She was again nominated for a Golden Globe for Best Actress in the mid-90s when she produced and starred in a TV mini-series on abortion called 'If These Walls Could Talk', written by Nancy Savoca. Moore portrayed a single woman in the 1950s seeking a back-street termination.

After a break from acting in 1997, Moore returned to the screen in 2000 ('Passion of Mind') and again tasted cinematic success in her role as the antagonistic villain in the 2003 film 'Charlie's Angels: Full Throttle'. Her role as a femme fatale earned her praise for being on the wrong side of 30 and having an immensely lithe figure.

In 2006, she appeared in 'Bobby', directed by Emilio Estevez, which featured an all-star cast including her current husband Ashton Kutcher - though they did not appear in any scenes together. She portrayed Virginia Fallon in the movie, which received mixed to negative reviews, but picked up a Hollywood Film Award for Ensemble of the year and a Screen Actors Guild Award nomination for outstanding performance by a cast in a motion picture.

In June 2007, 'Mr. Brooks' was released. Moore starred alongside Kevin Costner as a tough-as-nails detective on the trail of an obsessive suburban serial killer. The thriller received mixed reviews, but performed well at the box office and paved the way for her appearance in 'Happy Tears' (2009), an independent comedy-drama. She then teamed up with David Duchovny for 'The Joneses', which was a box office flop despite receiving largely positive reviews.

In 2010, Moore stepped into a different world when she starred in 'Bunraku', a martial arts live action/animation, which also featured Josh Hartnett and Ron Perlman. Moore is scheduled to star in 'Margin Call', a 2011 independent drama featuring Kevin Spacey, Paul Bettany and Zachary Quinto. 'LOL: Laughing Out' Loud will also see her star with Miley Cyrus and is set to be released in 2011.

Moore turned her hand to directing for the TV film 'Five', which was shown on Lifetime on 10 October 2011.

The TV film, which also has segments directed by Jennifer Anniston and Alicia Keys, shows that breast cancer can affect everyone regardless of age, gender and income.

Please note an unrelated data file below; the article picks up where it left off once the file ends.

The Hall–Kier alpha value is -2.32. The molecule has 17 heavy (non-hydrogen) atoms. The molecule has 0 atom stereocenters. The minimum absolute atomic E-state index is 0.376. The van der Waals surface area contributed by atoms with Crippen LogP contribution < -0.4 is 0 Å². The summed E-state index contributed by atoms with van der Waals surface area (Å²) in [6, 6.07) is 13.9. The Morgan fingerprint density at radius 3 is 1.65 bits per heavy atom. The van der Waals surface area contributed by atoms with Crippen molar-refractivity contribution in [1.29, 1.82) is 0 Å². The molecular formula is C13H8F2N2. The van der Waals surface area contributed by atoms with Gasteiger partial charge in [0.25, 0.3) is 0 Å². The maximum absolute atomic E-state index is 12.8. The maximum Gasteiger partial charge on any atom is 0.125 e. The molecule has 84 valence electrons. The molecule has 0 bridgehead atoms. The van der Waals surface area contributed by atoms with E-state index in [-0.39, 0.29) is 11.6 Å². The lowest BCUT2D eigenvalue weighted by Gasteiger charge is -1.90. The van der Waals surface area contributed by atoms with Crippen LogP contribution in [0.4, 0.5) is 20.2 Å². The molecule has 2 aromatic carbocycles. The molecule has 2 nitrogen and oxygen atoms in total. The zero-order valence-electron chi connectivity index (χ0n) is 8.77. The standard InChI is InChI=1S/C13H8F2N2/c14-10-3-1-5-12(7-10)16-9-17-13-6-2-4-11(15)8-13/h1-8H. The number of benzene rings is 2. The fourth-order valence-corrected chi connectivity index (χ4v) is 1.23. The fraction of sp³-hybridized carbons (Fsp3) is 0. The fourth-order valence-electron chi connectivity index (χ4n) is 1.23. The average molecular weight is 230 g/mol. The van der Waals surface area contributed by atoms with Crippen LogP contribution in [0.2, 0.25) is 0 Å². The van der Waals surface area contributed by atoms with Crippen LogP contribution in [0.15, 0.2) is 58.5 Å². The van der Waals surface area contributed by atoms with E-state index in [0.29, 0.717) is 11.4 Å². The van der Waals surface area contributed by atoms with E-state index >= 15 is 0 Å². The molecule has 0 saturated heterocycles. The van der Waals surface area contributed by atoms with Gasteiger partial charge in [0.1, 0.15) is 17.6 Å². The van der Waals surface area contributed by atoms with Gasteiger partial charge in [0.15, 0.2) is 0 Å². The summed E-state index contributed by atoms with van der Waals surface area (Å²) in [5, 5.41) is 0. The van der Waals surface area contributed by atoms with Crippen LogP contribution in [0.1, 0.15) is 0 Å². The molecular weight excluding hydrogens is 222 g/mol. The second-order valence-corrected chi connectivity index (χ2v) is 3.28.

Of her directorial debut, Moore told the Today programme: "Part of what motivated me was wanting to bridge that divide that says, 'No, that happens to other people,' and in doing so, to share with others the value and importance of getting out of that denial."

Having appeared in some 50 titles to date, Moore has over the course of her career collected more than ten awards and received over 15 nominations including two Golden Globes.

Moore and Ashton Kutcher, the former 'Punk'd' and 'That 70’s Show' star, started dating in 2003 after meeting at a dinner in Manhattan. Although 15 years her junior, a strong relationship developed between the couple and, amid much press speculation and interest, the pair married in September 2005. The lavish wedding was attended by hundreds of people and included her former husband Bruce Willis and their three daughters.

Moore's primary residence is in Hailey, Idaho, near the famous Sun Valley resort, although she spends much time in the Los Angeles area with Kutcher. She is a practicing follower of the Rabbi Philip Berg's trendy Kabbalah Centre religion and initiated Kutcher into the faith, having said that she "didn’t grow up Jewish", but went on to say that she has been "more exposed to the deeper meanings of particular rituals".

In April 2011, the couple launched the 'Demi and Ashton Foundation" – a non-profit, non-government organisation which aims to fight child sexual slavery across the globe.

On 23 April 2011, the pair appeared on Piers Morgan Tonight to be interviewed about the charity together for the first time. The foundation’s website enables the public to educate themselves about the issue, show their support and donate money.

Moore and Kutcher are currently making headlines as accusations that the actor had a fling on their sixth wedding anniversary have surfaced. The actress has lost weight and rumours are abound that the pair will divorce.

Moore is a passionate 'raw foodist' and vegan, creating an interesting contrast with her extensive cosmetic surgery including breast implants, numerous collagen injections, liposuction, cheek implants, eyelid lift, and a procedure to lift sagging skin around her knees. According to Playboy magazine, Moore is one of the sexiest movies stars in Hollywood history.

In her personal life, Moore's relationship with her mother was rocky at the best of times, stemming from Moore's unhappy and difficult childhood. Both mother and daughter became alcoholics and at one stage checked into a drug-and-alcohol-recovery programme.

Her mother's recovery efforts failed. In 1990, Moore footed the bill for an eight month stay in rehab, but the relationship ended when Guynes sold the story of their troubles to the media. Over the following years, Guynes humiliated her daughter twice with pictorials in adult magazines. This included her 1993 12-page spread in the porn magazine High Society (after being turned down by Playboy). She posed in front of a potter's wheel, parodying Moore’s sex scene with Patrick Swayze in 'Ghost'.

In 1998, Guynes died from a brain tumour in New Mexico at the age of 54.
In addition to being a successful actress, Moore was also the producer of the hugely successful 'Austin Powers' movies starring Mike Myers.

For an actress leaning towards dramatic roles, the switch to comedy was considered a brave and inspired move.

Now in her late 40s, Moore remains one of Hollywood's most alluring, recognisable and admired female stars. Her current industry standing allows her to pick and choose roles that include co-stars associated with Hollywood's A-list. Her longevity as a hugely successful female lead actor has only ever been matched by a handful of her peers.